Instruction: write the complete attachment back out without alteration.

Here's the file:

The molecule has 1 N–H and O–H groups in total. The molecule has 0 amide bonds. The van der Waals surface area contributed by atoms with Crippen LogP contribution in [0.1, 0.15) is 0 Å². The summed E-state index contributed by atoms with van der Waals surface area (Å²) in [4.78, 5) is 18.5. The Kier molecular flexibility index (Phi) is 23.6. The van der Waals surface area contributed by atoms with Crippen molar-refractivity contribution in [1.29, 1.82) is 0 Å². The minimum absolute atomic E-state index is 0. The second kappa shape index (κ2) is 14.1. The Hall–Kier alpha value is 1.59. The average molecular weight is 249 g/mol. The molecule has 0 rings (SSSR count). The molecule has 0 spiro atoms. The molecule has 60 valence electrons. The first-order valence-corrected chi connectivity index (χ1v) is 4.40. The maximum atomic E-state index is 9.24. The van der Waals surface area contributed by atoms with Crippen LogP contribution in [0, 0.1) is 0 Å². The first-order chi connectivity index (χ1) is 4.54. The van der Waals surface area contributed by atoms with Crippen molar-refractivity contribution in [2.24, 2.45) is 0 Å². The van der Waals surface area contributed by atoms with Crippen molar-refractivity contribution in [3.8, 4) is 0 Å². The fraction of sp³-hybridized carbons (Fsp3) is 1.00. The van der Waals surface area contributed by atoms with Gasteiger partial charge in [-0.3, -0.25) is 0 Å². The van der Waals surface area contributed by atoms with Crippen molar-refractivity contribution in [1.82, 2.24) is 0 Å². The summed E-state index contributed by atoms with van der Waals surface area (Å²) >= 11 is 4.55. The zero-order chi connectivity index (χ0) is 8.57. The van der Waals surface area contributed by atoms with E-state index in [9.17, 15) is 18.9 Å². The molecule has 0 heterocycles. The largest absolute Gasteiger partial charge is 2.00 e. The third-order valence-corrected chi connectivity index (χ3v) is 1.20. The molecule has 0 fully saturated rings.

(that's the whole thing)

The molecule has 1 N–H and O–H groups in total. The molecule has 0 amide bonds. The van der Waals surface area contributed by atoms with Crippen LogP contribution in [0.1, 0.15) is 0 Å². The summed E-state index contributed by atoms with van der Waals surface area (Å²) in [4.78, 5) is 18.5. The Kier molecular flexibility index (Phi) is 23.6. The van der Waals surface area contributed by atoms with Crippen molar-refractivity contribution in [1.29, 1.82) is 0 Å². The minimum absolute atomic E-state index is 0. The second kappa shape index (κ2) is 14.1. The Hall–Kier alpha value is 1.59. The average molecular weight is 249 g/mol. The molecule has 0 rings (SSSR count). The molecule has 0 spiro atoms. The molecule has 60 valence electrons. The first-order valence-corrected chi connectivity index (χ1v) is 4.40. The maximum atomic E-state index is 9.24. The van der Waals surface area contributed by atoms with Crippen LogP contribution in [0, 0.1) is 0 Å². The first-order chi connectivity index (χ1) is 4.54. The van der Waals surface area contributed by atoms with Crippen molar-refractivity contribution in [2.24, 2.45) is 0 Å². The van der Waals surface area contributed by atoms with Crippen molar-refractivity contribution in [3.8, 4) is 0 Å². The fraction of sp³-hybridized carbons (Fsp3) is 1.00. The van der Waals surface area contributed by atoms with Gasteiger partial charge in [-0.3, -0.25) is 0 Å². The van der Waals surface area contributed by atoms with Crippen molar-refractivity contribution in [1.82, 2.24) is 0 Å². The summed E-state index contributed by atoms with van der Waals surface area (Å²) >= 11 is 4.55. The zero-order chi connectivity index (χ0) is 8.57. The van der Waals surface area contributed by atoms with E-state index in [9.17, 15) is 18.9 Å². The molecule has 0 heterocycles. The largest absolute Gasteiger partial charge is 2.00 e. The third-order valence-corrected chi connectivity index (χ3v) is 1.20. The molecule has 0 fully saturated rings.